Received Date: September 21, 2012; Accepted Date: November 09, 2012; Published Date: November 12, 2012
Citation: Munikumar M, Vani Priyadarshini I, Pradhan D, Sandeep S, Umamaheswari A, et al. (2012) In Silico Identification of Common Putative Drug Targets among the Pathogens of Bacterial Meningitis. Biochem Anal Biochem 1:123. doi: 10.4172/2161-1009.1000123
Copyright: © 2012 Munikumar M, et al. This is an open-access article distributed under the terms of the Creative Commons Attribution License, which permits unrestricted use, distribution, and reproduction in any medium, provided the original author and source are credited.
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Bacterial Meningitis; Common Drug Targets; BLASTP; DEG; KEGG; Sub Cellular Localization; Putative Drug Targets
Meningitis is an immediate effect of bacteria, virus, and fungi infection , or due to other microorganisms in the subarachnoid space, able to cause an inflammatory reaction in the dura, pia and arachnoid, as well as Cerebrospinal fluid (CSF) [1,2]. The infectious agents enter into any part of the space, spread rapidly, and cause meningitis. Infection also reaches the ventricles, either directly from choroid plexuses or by reflux through the foramina of Magendie and Luschka. Bacterial meningitis is much more serious and can cause severe disease that can result in brain damage, and even death . Meningitis caused by pathogens other than bacteria are relatively mild and clears up within a week without specific treatment . Hence, bacterial meningitis is the most critical form of the disease and requires special attention for designing therapeutic agents.
Causative organisms of bacterial meningitis differ with age groups of humans. Streptococcus pneumonia, Neisseria meningitidis, Haemophilus influenza type b, Streptococcus agalactiae (group B Streptococci), Escherichia coli, Listeria monocytogenes and Staphylococcus aureus arecommon in infants suffering with bacterial meningitis. In elderly individuals, Streptococcus pneumonia, Neisseria meningitidis, Haemophilus influenza, Streptococcus aureus, coagulase-negative staphylococci, aerobic Gram-negative bacilli, Pseudomonas aeruginosa, and Propionibacterium acnesare causative of bacterial meningitis. The pathogens causing bacterial meningitis in infants and adults are Streptococcus pneumonia, Neisseria meningitidis, Haemophilus influenza, Staphylococcus aureus, etc. [4,5].Ten years retrospective study in south India , and from patient records of Sri Venkateswara Institute of Medical Sciences(SVIMS), Tirupati (Rayalaseema region Andhra Pradesh, India) also reported that these organisms are common pathogens of bacterial meningitis .
The clinical significance of bacterial meningitis includes headache, fever, neck stiffness, nausea, vomiting, myalgia, photophobia, cerebral dysfunction manifested with confusion, delirium, ischemia, increased Intracranial Pressure (ICP), and declining consciousness ranging from lethargy to coma . Available antibiotic therapy results in poor outcome in treatment of bacterial meningitis. The selection of antibiotic treatment mainly depends on local resistance pattern, clinical significance in conjunction with allergies, sensitivity to penicillin, vancomycin, and resistance to drugs like ofloxacin, cotrimxazole, cefrotaxime, ceftriaxone and trtracycline . The poor outcome and drug resistance of existing drug molecules necessitate implementation of alternative strategy for designing drug molecules against bacterial meningitis.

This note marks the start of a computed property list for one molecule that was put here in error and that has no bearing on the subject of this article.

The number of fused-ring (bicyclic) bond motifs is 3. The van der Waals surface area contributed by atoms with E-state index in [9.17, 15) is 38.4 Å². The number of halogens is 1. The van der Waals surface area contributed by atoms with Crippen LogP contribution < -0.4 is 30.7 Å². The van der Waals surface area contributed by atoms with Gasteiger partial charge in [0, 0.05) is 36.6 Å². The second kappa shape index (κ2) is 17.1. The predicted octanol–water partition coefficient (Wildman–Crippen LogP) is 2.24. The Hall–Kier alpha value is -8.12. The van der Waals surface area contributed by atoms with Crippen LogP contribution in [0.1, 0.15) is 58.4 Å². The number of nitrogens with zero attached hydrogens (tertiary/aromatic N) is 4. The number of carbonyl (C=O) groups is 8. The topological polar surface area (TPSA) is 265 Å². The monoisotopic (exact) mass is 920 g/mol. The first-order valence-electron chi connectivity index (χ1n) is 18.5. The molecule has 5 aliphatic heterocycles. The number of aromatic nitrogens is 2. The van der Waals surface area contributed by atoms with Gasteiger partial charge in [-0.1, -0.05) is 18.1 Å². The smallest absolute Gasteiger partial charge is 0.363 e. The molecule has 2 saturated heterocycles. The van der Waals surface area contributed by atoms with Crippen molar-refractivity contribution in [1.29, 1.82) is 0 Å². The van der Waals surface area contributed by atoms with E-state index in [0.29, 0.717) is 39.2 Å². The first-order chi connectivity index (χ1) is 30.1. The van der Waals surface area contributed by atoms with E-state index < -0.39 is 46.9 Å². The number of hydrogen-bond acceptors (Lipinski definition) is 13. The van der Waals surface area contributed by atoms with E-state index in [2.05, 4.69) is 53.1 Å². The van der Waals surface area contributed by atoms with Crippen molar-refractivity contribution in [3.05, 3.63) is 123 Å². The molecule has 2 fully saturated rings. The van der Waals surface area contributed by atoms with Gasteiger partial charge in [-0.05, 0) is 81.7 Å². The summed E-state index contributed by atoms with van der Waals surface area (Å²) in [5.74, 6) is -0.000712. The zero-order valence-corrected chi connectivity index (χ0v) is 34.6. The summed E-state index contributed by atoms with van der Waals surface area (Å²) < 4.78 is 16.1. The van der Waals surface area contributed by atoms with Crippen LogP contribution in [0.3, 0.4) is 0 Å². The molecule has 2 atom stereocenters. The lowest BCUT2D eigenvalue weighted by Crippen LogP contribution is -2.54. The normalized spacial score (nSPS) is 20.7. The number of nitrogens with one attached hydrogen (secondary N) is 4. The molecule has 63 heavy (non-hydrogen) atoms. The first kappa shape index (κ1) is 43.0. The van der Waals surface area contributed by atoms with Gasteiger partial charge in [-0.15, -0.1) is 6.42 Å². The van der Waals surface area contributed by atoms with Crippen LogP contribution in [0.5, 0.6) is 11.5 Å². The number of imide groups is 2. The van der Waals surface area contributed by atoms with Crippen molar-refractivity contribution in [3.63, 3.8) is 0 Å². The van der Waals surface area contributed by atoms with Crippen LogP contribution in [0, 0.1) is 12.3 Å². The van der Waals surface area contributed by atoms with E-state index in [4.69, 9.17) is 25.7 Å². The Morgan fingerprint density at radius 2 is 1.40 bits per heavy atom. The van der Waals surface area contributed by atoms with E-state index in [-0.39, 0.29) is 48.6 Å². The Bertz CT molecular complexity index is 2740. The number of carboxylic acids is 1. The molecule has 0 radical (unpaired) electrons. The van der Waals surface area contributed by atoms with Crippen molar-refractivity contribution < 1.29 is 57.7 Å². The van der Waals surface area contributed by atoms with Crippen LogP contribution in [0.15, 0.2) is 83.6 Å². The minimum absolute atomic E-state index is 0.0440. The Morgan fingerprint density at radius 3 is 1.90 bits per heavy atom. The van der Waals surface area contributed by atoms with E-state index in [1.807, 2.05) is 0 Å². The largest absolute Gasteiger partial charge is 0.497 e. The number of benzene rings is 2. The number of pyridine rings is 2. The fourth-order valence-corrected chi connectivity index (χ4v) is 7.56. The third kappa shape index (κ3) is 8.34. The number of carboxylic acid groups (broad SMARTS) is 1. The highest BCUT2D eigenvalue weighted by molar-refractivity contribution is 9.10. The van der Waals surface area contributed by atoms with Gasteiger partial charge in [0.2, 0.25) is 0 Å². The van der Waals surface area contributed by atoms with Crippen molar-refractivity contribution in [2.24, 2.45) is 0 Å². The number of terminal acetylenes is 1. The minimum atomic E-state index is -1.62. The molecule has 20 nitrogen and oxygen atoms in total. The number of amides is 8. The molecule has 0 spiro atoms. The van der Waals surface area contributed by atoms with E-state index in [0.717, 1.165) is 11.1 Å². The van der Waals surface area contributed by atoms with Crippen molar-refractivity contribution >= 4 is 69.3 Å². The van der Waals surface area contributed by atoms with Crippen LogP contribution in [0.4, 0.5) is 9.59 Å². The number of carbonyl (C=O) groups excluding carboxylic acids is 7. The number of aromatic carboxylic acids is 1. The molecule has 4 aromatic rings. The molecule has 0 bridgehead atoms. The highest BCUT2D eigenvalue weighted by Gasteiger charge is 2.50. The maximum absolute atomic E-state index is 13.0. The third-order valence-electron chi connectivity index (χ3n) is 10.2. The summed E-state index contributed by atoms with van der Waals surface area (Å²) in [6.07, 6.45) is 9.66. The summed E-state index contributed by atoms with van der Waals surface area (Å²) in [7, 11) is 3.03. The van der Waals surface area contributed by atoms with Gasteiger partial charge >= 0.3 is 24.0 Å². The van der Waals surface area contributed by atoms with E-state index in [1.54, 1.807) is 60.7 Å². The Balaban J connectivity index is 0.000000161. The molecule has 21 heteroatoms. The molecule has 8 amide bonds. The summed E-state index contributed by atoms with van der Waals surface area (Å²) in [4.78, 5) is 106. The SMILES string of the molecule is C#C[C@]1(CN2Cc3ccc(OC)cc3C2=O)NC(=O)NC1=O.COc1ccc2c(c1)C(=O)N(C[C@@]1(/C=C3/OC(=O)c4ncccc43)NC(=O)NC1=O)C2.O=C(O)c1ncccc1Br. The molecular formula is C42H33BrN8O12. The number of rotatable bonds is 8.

Whole genome sequences of Streptococcus pneumonia, Neisseria meningitides, Haemophilus influenza, and Streptococcus aureusare available in the Institute of Genomic Research Comprehensive Microbial Research (TIGR CMR). Whole genome sequencing technology provides expansive information for the identification of new therapeutic targets in pathogens. Comparative genomics is a large scale, holistic approach that compares two or more genomes of pathogens to discover the similarities . Comparative studies can be performed at different levels of the genomes to obtain multiple perspectives about the organisms. Subtractive genomic approach is an extremely informative technique to identify the potential targets, which are expected to be essential for pathogen, but absent in host .
Comparative and subtractive genomic approaches, based on the strategy that the proteins encoded by essential genes of pathogen and non-homologous to the host can be used as drug targets [11-12]. Such an approach had been effectively used to identify drug targets in bacterial species such as Pseudomonas aeruginosa [13,14], Helicobacter pylori , Mycobacterium tuberculosis , Burkholderia pseudomallei  Aeromonas hydrophila  and Leptospira interrogans . In the present study, a similar approach had been carried out to identify the common potential drug targets against bacterial meningitis. Furthermore, the predicted drug targets were validated through metabolic pathway analysis, subcellular localization and druggability.
Streptococcus pneumoniae, Neisseria meningitidis, Haemophilus influenzae and Staphylococcus aureus are four common species causing bacterial meningitis in all age groups of human [4,5]. Streptococcus pneumonia was selected as reference organism, as it is the most predominant pathogen of bacterial meningitis in south India [6,18]. A similar report was also observed in Sri Venkateswara Institute of Medical Sciences(SVIMS), Tirupati, of Rayalaseema region . Multi-genome comparative analysis was applied to the four bacterial meningitis pathogens to identify 250 common proteins, and a dataset was created .